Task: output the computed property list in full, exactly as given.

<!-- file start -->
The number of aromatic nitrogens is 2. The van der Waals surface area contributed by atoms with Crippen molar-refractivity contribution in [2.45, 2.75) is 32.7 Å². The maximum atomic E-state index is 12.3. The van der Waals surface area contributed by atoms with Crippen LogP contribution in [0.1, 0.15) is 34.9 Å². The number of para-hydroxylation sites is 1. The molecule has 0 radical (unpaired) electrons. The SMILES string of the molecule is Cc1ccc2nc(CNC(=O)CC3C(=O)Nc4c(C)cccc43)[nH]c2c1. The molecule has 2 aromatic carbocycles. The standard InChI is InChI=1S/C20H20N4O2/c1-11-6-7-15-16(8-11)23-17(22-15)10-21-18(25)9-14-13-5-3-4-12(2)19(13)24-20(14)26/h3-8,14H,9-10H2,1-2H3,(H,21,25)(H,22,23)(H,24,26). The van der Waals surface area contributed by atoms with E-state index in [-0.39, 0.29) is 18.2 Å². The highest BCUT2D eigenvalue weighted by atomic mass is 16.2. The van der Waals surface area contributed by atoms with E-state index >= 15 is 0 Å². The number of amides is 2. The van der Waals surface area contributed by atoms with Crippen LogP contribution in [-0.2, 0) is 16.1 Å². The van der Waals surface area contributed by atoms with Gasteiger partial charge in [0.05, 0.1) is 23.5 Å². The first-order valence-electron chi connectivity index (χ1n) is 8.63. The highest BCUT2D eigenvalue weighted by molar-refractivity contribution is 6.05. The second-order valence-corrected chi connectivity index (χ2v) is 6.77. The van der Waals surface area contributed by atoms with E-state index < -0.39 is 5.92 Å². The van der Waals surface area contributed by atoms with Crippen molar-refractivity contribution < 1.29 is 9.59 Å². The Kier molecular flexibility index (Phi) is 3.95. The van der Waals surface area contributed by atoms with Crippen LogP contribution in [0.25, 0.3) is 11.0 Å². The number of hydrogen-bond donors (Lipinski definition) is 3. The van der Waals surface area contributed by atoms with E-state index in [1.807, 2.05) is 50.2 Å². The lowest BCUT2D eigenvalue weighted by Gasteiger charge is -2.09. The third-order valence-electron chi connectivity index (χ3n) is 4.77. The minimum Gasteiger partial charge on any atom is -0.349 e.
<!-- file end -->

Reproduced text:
The number of aromatic nitrogens is 2. The van der Waals surface area contributed by atoms with Crippen molar-refractivity contribution in [2.45, 2.75) is 32.7 Å². The maximum atomic E-state index is 12.3. The van der Waals surface area contributed by atoms with Crippen LogP contribution in [0.1, 0.15) is 34.9 Å². The number of para-hydroxylation sites is 1. The molecule has 0 radical (unpaired) electrons. The SMILES string of the molecule is Cc1ccc2nc(CNC(=O)CC3C(=O)Nc4c(C)cccc43)[nH]c2c1. The molecule has 2 aromatic carbocycles. The standard InChI is InChI=1S/C20H20N4O2/c1-11-6-7-15-16(8-11)23-17(22-15)10-21-18(25)9-14-13-5-3-4-12(2)19(13)24-20(14)26/h3-8,14H,9-10H2,1-2H3,(H,21,25)(H,22,23)(H,24,26). The van der Waals surface area contributed by atoms with E-state index in [-0.39, 0.29) is 18.2 Å². The highest BCUT2D eigenvalue weighted by atomic mass is 16.2. The van der Waals surface area contributed by atoms with E-state index >= 15 is 0 Å². The number of amides is 2. The van der Waals surface area contributed by atoms with Crippen LogP contribution in [-0.2, 0) is 16.1 Å². The van der Waals surface area contributed by atoms with Gasteiger partial charge in [0.05, 0.1) is 23.5 Å². The first-order valence-electron chi connectivity index (χ1n) is 8.63. The highest BCUT2D eigenvalue weighted by molar-refractivity contribution is 6.05. The second-order valence-corrected chi connectivity index (χ2v) is 6.77. The van der Waals surface area contributed by atoms with E-state index < -0.39 is 5.92 Å². The van der Waals surface area contributed by atoms with Crippen molar-refractivity contribution < 1.29 is 9.59 Å². The Kier molecular flexibility index (Phi) is 3.95. The van der Waals surface area contributed by atoms with Crippen LogP contribution in [0.25, 0.3) is 11.0 Å². The number of hydrogen-bond donors (Lipinski definition) is 3. The van der Waals surface area contributed by atoms with E-state index in [1.807, 2.05) is 50.2 Å². The lowest BCUT2D eigenvalue weighted by Gasteiger charge is -2.09. The third-order valence-electron chi connectivity index (χ3n) is 4.77. The minimum Gasteiger partial charge on any atom is -0.349 e.